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28 Aug 2019

Senate Legal & Constitutional Affairs Committee

Hearing into Senate Legal and Constitutional Affairs Committee - Migration Amendment (Repairing Medical Transfers) Bill 2019 [Provisions]

Monday 26 August

Opening Statement – AMA President, Dr Tony Bartone

Thank you for asking the AMA to appear before this Committee.

The AMA submission covers the issues we wish to emphasise.

As our submission notes, asylum seekers and refugees experience particular risks from a range of health conditions and psychological disorders.

Post-traumatic stress disorder, anxiety, depression, and the physical effects of persecution and torture are common among asylum seekers and refugees, along with poorer physical health.

The AMA has advocated a consistent position going back to about 2011 – and that is that all asylum seekers and refugees, independent of their citizenship or visa status, should have universal access to appropriate health care.

We know first-hand from asylum seekers and refugees – and their advocates – who have contacted the AMA that there are specific and complex health needs that must be assessed and addressed in culturally appropriate ways by suitably trained medical practitioners.

To achieve this, the AMA has consistently called for a national statutory body of clinical experts, independent of government and with powers to investigate and advise on the health and welfare of asylum seekers and refugees.

We have been advocating strongly for better health care for asylum seekers for many years now, and this is why the AMA lent its support to the so-called Medevac Bill and the establishment of IHAP.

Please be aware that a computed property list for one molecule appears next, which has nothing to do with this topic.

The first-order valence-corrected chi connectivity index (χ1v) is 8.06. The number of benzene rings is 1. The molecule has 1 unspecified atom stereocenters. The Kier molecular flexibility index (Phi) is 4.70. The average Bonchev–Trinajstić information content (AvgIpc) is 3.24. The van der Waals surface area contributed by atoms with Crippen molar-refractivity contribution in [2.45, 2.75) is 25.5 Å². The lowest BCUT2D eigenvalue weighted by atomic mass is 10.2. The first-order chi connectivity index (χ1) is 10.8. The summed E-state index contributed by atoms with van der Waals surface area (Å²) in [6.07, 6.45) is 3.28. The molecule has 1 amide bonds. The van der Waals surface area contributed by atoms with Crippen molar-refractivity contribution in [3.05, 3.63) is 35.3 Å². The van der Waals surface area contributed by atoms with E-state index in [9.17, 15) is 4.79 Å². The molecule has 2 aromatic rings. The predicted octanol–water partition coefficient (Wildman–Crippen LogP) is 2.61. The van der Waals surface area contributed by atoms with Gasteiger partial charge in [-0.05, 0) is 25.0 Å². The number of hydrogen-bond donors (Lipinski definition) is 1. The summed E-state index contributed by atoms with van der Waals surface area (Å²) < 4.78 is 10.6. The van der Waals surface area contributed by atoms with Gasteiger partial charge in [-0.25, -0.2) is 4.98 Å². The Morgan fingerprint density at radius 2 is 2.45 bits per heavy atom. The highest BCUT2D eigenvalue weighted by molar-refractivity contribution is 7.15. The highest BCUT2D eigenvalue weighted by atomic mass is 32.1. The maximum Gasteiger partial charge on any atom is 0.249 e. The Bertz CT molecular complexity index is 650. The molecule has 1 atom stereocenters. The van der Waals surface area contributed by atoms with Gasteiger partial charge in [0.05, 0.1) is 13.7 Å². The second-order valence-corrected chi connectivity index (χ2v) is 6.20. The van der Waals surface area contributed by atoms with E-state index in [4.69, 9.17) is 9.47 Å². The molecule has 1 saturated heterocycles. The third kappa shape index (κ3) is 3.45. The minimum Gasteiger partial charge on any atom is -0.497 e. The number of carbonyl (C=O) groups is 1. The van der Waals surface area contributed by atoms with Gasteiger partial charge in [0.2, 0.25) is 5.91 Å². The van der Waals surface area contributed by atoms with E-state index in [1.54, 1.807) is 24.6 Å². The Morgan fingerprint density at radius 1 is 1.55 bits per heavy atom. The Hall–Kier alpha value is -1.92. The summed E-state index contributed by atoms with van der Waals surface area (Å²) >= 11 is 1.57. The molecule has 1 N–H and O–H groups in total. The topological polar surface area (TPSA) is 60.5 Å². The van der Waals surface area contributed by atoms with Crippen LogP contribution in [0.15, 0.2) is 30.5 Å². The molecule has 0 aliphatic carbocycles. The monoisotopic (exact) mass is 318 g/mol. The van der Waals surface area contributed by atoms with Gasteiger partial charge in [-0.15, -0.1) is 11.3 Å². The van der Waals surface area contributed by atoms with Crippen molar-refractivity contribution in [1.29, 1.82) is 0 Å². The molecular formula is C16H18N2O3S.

There are issues we have with the current IHAP Bill – which I will detail later – but the AMA is of the view that it is essential that we have an independent body that can advise on the temporary transfer to Australia from Nauru and Manus for those in need of urgent care.


Let me briefly address the current situation with IHAP.

In September last year, I wrote to the Prime Minister, Mr Morrison, calling for the children on Nauru to be brought to Australia for appropriate medical care, with similar letters going to all Members of Parliament and Senators.

I met with the Minister for Home Affairs, as well as other Government Ministers and Shadow Ministers, and the Chief Medical Officer, Dr Gogna, and put to them the position of the AMA.

That is, I reiterated our support for an independent medical body able to investigate and advise on the health care of asylum seekers and refugees in offshore detention or otherwise under Australian authority.

I am very pleased that the Government has removed children from offshore detention and reduced the numbers of adults in detention.

The IHAP has, I believe, been an important part of this process and, from what I understand, it is working as intended.

Let me be clear, though, the Bill that established IHAP does, in the AMA’s view, have some flaws. I am concerned that IHAP panel members are not remunerated for the considerable time and expertise they provide.

However, it is the AMA’s view that this is not a game-breaker and does not negate the need for a medical body independent of government.

Obviously, we want to see IHAP properly resourced but that does not diminish from the role the Panel is playing in ensuring appropriate health care is provided.

This legislation is designed to provide independent medical advice on refugees and asylum seekers who may need medical transfer to Australia – and in this respect the AMA believes it is achieving its role and designated functions.

For these reasons, we support the ongoing work of IHAP and recommend that it continues, whether as IHAP or any other new body that Parliament wishes to convene, but that IHAP or any such body be appropriately resourced to ensure that it carries out its function appropriately, timely, and efficiently.

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Published: 28 Aug 2019